The imperative mindset shift for promoting our coaching practices
If you want to get a coach paralyzed, scared, frustrated, and de-energized, just tell them that it is time for them to market their coaching practice. Marketing is a dirty word in the coaching world – and rightly so. We want to coach. We don’t want to sell. We got into this industry because of our respect and belief in the potential of our clients. The last thing we want to do is to convince anyone to buy our services.
Coaching is based on the premise that the client knows best, that the client leads the process. Getting into this mode of telling people what they need – in this case, coaching – goes against everything we believe in. This perspective of marketing is a complete contradiction to who we truly are.
Coaches want to support. Coaches want to open the space, to make an invitation, so clients can have the freedom to make their own choices – better choices.
If we use this coaching mindset even when promoting our practices, we will see that there is no place for marketing. I would even dare to say, there is no need for marketing.
I spent seven years of my professional life working as a senior graphic designer for a boutique marketing company in the New York metropolitan area. I worked for companies of a wide array of industries and sizes – from multinationals to mom-and-pop businesses. Even though I loved (and still do) the creative aspect of the job, I absolutely despised the mindset of having to convince people to buy more, especially to buy things they did not really need.
People know when they have a need. If something is missing, I don’t need to tell them. They will feel it and will have the impulse to search for it. If something is uncomfortable, they will seek comfort. If something is not working, they will try to find a solution.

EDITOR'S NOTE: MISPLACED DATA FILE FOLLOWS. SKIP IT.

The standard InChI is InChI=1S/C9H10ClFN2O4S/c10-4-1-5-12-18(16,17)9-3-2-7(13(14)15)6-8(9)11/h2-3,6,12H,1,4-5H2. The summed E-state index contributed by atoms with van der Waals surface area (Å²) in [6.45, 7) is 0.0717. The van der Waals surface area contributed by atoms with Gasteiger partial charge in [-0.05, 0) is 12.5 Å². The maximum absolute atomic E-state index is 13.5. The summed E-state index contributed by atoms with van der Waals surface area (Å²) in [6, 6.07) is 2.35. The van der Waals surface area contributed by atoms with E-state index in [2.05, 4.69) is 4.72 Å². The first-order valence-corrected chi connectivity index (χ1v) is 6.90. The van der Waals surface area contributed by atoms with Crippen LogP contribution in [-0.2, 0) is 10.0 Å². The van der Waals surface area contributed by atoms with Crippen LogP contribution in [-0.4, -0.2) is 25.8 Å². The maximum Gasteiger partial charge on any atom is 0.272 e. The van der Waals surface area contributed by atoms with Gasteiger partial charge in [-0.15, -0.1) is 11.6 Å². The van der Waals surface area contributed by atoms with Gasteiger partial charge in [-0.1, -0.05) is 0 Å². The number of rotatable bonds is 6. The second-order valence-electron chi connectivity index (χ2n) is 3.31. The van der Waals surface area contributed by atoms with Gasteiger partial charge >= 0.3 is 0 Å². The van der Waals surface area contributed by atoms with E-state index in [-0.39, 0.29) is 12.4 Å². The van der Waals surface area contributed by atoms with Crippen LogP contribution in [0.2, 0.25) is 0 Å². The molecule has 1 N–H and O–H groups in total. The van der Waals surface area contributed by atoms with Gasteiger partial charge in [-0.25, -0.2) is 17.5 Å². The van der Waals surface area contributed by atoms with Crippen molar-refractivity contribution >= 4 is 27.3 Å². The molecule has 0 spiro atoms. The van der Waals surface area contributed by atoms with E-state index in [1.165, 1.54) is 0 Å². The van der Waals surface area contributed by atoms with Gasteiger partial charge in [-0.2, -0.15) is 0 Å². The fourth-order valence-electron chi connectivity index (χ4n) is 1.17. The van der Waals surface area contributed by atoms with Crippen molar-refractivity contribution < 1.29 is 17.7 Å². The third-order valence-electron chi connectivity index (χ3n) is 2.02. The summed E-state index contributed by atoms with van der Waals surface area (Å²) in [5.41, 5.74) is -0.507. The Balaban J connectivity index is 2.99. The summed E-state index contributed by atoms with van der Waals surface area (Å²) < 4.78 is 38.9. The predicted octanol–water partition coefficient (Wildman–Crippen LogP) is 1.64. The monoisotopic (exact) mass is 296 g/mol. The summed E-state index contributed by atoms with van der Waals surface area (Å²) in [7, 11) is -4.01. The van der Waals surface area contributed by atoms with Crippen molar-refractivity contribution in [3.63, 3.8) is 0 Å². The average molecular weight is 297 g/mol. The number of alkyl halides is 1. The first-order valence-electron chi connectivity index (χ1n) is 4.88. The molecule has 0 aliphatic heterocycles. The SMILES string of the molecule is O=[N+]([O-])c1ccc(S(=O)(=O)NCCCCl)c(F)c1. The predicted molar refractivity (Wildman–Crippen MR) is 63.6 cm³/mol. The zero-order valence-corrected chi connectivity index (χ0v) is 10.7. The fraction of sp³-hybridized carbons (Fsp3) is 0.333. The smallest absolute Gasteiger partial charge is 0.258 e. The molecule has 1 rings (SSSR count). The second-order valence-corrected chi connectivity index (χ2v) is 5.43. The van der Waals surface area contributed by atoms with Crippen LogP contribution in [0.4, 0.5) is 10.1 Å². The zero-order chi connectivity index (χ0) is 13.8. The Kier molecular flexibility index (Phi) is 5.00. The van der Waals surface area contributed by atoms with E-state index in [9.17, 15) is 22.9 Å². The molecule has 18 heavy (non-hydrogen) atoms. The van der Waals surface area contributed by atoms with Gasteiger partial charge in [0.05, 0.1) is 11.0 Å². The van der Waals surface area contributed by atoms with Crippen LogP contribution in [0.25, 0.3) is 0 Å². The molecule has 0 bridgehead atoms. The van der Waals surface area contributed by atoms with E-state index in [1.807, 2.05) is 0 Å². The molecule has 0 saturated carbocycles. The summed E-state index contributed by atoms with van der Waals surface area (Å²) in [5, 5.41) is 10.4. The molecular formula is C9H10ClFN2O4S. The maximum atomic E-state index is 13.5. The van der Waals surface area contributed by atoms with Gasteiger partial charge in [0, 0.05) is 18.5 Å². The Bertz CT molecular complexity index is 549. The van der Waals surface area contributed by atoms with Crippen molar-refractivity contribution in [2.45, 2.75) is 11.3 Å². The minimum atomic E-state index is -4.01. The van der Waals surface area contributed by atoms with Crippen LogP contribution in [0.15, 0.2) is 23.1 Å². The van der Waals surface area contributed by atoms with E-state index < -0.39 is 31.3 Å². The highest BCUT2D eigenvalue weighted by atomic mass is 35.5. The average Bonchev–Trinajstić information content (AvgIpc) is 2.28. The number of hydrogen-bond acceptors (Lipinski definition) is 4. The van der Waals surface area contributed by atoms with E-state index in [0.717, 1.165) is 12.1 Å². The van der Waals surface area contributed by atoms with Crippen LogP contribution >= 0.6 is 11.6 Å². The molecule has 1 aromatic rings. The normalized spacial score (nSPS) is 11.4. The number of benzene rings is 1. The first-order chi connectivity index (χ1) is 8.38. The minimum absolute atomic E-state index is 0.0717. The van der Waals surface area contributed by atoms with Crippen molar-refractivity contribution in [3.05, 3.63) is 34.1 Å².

At the same time, I also know of the tremendous benefits of coaching. I have seen how individuals and organizations grow and transform through the power of coaching.
This is a perfect match that requires no selling. There is a need in the marketplace. More than ever people are crying for support to reconnect with their humanity and to bring this humanity to their workplace.
If we keep that in mind, we will see that the only thing a coach needs to do to be successful is to simply put themselves in front of their potential clients. No need to sell. No need for a brilliant marketing proposition or dazzling campaign. No need to convince anyone. We just need to be visible. And by that, I mean, to let people know and understand the support we can offer.
Don’t get me wrong here, visible does not mean passive. There is work to be done. We need to be very clear about who we are and what we do. We need to be able to clearly articulate the power of coaching. We need to be able to demonstrate this power, and what I sometimes think is the biggest hurdle for new coaches, to truly believe in it.
But once we have that message, better yet, once we live that message, the only “promotion” we need to do is create opportunities to share it.
As coaches, we have no need to market our services – no need to sell. As coaches, we share. We invite. We let people know we are here. We open the space so clients can willingly step forward.
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As a mentor coach, I am always giving feedback to my students and mentees helping them develop their coaching skills and prepare for their certification with the ICF. ForCoaches is a place where I can publicly share some of my insights and experiences. What does it mean to be a truly effective coach?